CHIP DESIGNER Nvidia has replied to Linux founder Linus Torvalds' stinging criticism over the firm's lack of Linux video driver support by saying that it is one of the biggest contributors to the Linux kernel for ARM architectures.
Nvidia got some harsh criticism earlier in the week when Torvalds said the firm is "the single worst company" he's ever had to deal with while working with Linux. Torvalds' criticism centred around Nvidia's Optimus graphics switching technology, which has at best had patchy Linux support, something Nvidia said has recently been changed to improve its usability.
The firm said, "Recently, there have been some questions raised about our lack of support for our Optimus notebook technology. When we launched our Optimus notebook technology, it was with support for Windows 7 only. The open source community rallied to work around this with support from the Bumblebee Open Source Project. And as a result, we've recently made Installer and readme changes in our R295 drivers that were designed to make interaction with Bumblebee easier."
Nvidia's statement also included an admission that by using "Nvidia common code" rather than the Linux driver infrastructure, the firm would not please everyone. However Nvidia claimed that the move allows it to "provide the most consistent GPU experience to our customers, regardless of platform or operating system", a statement that long-term Linux users might find hard to believe.
Eventually Nvidia tried to quash the notion that it doesn't do much for the Linux community by talking up its work in the ARM Linux kernel, which of course is used by Android and runs on Tegra devices. The company said, "We are a very active participant in the ARM Linux kernel. For the latest 3.4 ARM kernel - the next-gen kernel to be used on future Linux, Android, and Chrome distributions - Nvidia ranks second in terms of total lines changed and fourth in terms of number of changesets for all employers or organizations."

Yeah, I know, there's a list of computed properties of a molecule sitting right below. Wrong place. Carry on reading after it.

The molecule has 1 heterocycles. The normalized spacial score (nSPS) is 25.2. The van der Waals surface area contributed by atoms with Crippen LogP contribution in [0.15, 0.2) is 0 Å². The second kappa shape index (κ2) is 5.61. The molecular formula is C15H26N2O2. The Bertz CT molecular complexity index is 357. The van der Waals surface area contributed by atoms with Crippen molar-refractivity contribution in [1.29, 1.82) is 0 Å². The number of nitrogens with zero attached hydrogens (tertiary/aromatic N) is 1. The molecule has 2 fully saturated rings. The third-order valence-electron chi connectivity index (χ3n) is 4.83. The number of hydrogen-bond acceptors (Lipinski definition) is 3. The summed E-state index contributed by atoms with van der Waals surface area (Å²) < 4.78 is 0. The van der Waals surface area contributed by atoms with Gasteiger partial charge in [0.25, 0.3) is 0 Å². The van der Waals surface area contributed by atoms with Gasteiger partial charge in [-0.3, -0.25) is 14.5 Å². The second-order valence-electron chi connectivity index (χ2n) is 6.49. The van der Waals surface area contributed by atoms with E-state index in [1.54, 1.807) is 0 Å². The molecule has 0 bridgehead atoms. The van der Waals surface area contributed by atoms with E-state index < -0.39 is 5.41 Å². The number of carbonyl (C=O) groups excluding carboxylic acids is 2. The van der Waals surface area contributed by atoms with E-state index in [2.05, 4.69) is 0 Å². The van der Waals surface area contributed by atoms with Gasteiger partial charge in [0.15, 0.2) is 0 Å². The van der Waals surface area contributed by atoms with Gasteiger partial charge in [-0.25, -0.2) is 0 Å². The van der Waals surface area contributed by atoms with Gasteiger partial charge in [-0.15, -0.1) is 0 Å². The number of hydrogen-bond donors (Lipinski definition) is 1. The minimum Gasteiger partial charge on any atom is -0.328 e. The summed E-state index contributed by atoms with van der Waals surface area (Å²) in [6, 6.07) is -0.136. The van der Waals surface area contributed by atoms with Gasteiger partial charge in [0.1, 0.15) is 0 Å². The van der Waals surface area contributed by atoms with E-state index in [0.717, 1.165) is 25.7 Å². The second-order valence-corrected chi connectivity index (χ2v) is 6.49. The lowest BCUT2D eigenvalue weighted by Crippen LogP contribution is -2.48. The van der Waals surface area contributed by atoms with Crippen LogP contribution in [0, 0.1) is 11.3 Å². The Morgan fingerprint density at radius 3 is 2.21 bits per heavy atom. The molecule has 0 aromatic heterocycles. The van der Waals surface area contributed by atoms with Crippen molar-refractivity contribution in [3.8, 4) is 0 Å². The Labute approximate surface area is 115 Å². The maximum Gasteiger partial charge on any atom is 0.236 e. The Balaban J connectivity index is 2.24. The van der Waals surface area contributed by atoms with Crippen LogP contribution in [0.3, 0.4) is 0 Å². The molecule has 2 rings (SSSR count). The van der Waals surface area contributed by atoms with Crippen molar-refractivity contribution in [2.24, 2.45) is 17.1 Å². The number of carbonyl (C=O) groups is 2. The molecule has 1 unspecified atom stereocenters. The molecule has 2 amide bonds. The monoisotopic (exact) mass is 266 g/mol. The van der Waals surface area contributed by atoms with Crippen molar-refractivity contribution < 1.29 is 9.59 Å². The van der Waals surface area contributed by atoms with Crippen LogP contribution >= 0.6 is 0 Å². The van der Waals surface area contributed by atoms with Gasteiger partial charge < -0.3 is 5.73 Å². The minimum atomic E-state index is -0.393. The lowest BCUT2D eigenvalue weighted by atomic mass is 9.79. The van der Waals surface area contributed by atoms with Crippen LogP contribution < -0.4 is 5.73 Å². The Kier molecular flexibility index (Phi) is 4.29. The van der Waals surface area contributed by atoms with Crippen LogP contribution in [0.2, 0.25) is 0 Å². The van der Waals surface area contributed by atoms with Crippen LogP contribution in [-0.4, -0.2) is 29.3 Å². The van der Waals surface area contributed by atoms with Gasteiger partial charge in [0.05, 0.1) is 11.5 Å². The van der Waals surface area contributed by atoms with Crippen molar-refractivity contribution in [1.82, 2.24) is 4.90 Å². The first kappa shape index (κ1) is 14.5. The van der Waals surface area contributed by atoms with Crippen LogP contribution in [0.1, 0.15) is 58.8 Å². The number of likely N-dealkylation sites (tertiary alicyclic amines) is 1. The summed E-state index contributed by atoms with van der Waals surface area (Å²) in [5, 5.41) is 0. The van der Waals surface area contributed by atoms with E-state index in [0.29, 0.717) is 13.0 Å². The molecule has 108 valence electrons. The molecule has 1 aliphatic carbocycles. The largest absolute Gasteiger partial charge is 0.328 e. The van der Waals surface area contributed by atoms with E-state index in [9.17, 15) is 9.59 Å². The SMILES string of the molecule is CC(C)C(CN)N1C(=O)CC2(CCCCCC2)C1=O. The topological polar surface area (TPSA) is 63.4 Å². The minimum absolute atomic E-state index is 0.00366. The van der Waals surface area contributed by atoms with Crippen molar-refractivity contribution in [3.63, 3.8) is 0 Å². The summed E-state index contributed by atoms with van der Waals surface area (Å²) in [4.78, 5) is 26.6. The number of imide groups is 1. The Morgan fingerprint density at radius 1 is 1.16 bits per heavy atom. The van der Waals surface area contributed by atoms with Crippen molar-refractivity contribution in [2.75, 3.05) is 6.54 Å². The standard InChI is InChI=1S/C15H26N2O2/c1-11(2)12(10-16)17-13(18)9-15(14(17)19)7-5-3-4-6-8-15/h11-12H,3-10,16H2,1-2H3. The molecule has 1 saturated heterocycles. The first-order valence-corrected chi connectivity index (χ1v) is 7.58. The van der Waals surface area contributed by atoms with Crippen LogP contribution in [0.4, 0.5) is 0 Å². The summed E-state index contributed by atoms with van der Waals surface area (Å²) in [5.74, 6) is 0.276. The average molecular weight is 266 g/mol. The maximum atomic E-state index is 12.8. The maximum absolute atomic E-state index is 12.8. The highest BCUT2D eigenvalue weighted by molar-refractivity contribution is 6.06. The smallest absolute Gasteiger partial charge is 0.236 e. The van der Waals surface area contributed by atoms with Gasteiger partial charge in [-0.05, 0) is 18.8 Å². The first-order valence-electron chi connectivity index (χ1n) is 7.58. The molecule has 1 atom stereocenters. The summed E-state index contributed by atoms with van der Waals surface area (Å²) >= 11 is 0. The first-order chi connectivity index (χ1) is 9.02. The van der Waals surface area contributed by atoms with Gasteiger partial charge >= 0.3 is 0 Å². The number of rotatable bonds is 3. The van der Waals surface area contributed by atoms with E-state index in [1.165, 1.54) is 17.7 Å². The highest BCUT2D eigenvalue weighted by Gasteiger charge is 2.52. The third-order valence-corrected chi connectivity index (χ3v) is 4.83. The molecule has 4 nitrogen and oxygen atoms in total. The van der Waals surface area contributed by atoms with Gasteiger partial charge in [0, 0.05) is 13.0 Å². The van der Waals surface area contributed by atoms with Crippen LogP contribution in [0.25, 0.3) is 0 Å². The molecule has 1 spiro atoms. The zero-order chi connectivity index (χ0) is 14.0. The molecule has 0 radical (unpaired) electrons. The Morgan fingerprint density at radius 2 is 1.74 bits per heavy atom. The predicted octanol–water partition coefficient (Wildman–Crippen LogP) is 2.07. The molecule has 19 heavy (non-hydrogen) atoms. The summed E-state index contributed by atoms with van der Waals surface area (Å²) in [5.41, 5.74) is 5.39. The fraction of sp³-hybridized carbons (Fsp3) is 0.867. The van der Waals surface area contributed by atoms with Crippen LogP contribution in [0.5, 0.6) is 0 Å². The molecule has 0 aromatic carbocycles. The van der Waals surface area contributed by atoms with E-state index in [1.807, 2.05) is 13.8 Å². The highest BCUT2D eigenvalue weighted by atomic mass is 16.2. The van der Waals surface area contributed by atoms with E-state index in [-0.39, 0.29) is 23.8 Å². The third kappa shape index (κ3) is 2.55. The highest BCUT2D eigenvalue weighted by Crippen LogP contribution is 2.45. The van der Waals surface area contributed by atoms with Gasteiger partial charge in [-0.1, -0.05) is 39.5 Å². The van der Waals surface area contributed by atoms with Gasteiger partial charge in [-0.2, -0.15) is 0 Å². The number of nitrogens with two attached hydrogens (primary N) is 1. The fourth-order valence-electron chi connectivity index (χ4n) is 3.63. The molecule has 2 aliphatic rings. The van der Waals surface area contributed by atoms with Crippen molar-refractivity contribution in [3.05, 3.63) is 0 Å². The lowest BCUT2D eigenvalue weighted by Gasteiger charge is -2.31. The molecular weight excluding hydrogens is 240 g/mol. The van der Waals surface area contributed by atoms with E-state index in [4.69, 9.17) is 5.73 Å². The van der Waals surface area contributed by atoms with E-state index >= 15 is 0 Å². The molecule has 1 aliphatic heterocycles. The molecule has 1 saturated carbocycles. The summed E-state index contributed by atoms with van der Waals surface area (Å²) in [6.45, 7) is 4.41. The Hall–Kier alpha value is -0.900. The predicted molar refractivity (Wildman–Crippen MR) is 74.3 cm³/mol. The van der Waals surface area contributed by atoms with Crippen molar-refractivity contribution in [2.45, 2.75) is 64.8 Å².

Nvidia has every right to work on improving the ARM Linux kernel for its own benefit, that is a tactic used by many companies including AMD, Intel, Qualcomm and even Microsoft. However it should also realise that laptop users have very little choice about the graphics cards shipped on laptops, meaning that iffy Linux support can make a machine all but useless. The problem for users is that AMD's Linux support is arguably even worse than that of Nvidia and neither firm looks set to release open source graphics drivers, for whatever reasons.
Even if Torvalds' comments have shamed Nvidia into issuing a statement, thanks in part to AMD it might not shame the Green Goblin into improving Optimus support in Linux. µ